# Bases of free groups

Let $F$ be a free group on a finite set $X$. Let $A \subseteq X$ be a subset of $X$ contained in some $H \leq F$, a subgroup of finite index in $F$. Must there be a basis (free generating set) for $H$ containing $A$?

The existence of some basis is guaranteed since $H$ is a free group (Nielsen-Schreier Theorem). Even the case when $A$ is a singleton is not clear to me. On the other hand, It may well be that the there is no need to assume that the index is finite, and just take $H$ to be finitely generated. Furthermore, I find the following profinite analogue interesting too:

Let $F$ be a free profinite group on a finite set $X$. Let $A \subseteq X$ be a subset of $X$ contained in some $H \leq_o F$. Must there be a basis (free topological generating set) for $H$ containing $A$?

• It is possible that one can somehow use Nielsen transformations to tackle this. – Pablo Jun 25 '14 at 7:06
• A reduced word of length $n$ in a Nielsen reduced free generating $Y$ of $H$ has length at least $n$ as a word over $X$, so if its $X$-length is 1, then it must be in $Y$ or $Y^{-1}$. – Derek Holt Jun 25 '14 at 7:57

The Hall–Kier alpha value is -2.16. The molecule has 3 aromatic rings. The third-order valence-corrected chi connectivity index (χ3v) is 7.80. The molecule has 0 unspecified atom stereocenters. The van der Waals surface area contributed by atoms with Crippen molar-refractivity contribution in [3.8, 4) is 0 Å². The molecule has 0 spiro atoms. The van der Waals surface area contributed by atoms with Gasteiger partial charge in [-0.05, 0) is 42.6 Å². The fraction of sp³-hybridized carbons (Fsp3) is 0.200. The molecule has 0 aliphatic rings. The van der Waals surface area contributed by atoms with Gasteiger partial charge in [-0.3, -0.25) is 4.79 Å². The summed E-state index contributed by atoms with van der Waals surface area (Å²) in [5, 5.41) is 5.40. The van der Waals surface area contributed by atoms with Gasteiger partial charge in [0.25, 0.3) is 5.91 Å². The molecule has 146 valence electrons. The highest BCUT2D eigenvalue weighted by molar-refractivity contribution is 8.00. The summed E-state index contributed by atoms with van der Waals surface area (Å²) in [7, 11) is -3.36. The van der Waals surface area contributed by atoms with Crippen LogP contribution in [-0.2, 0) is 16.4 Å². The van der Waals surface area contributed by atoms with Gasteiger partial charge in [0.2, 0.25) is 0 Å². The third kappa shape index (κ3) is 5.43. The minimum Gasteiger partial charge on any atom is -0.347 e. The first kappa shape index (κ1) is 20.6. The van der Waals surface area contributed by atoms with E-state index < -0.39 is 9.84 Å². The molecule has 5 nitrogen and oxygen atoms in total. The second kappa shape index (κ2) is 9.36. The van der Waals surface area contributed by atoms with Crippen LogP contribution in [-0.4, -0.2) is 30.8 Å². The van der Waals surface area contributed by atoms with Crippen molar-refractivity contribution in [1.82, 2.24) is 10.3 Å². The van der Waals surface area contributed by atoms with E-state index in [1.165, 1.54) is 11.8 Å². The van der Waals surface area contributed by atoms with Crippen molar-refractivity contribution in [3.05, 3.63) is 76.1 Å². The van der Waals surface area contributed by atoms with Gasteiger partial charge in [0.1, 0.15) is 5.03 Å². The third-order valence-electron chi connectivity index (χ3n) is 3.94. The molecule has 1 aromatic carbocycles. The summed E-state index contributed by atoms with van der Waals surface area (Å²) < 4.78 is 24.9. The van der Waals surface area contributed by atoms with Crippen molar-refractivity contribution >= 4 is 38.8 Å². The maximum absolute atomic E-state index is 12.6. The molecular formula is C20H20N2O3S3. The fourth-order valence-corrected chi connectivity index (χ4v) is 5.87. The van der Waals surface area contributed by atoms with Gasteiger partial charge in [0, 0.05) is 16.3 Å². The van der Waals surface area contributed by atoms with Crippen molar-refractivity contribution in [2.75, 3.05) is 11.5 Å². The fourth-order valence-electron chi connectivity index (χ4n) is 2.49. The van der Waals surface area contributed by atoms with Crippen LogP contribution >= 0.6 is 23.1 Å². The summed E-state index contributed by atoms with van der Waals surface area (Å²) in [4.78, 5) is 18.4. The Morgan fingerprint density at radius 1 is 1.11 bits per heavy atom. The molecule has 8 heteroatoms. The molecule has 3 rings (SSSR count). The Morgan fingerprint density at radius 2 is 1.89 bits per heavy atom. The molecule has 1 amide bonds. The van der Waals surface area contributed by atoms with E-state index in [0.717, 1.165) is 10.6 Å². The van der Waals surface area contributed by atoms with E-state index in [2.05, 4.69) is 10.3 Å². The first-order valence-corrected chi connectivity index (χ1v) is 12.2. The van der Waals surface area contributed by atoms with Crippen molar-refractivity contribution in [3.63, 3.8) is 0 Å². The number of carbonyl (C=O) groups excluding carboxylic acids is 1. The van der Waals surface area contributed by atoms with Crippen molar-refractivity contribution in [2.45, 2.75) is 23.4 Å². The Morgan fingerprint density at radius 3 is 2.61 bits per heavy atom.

• If I understand your comment correctly, this means that the answer to the question is positive. Right? Could you please give a reference for your claim? I will gladly accept this as an answer. – Pablo Jun 25 '14 at 8:15
• Corollary 2.4 of Lyndon & Schupp. – Derek Holt Jun 25 '14 at 8:20

## 1 Answer

As Derek Holt says in comments, the answer to your first question is 'yes'. You can argue topologically.

There is a rose $R$ corresponding to $X$ with $\pi_1R\cong F$. The subset $A$ defines a connected subrose $R'\subseteq R$. The subgroup $H$ corresponds to a based, finite-sheeted covering space $S\to R$. The assertion that $A\subseteq H$ implies that $R'$ lifts homeomorphically to a rose $\widehat{R}$ in $S$ at the basepoint. Collapsing a maximal tree $T$ in $S$ we obtain a basis for $H$. Since $\widehat{R}$ has no edges in $T$, it survives as a subrose in $S/T$.

Translating back into group theory, this means precisely that $A$ is a subset of the corresponding basis of $H$.

• A for the profinite case, doesn't that follow? Let $G$ be the abstract free group generated by $X$. Then $H\cap G$ is of finite index in $G$, so has a free basis extending $A$, which is also a free basis for $H$. – HJRW Jun 27 '14 at 11:59
• 'A' -> 'As'${}$ – HJRW Jun 28 '14 at 23:31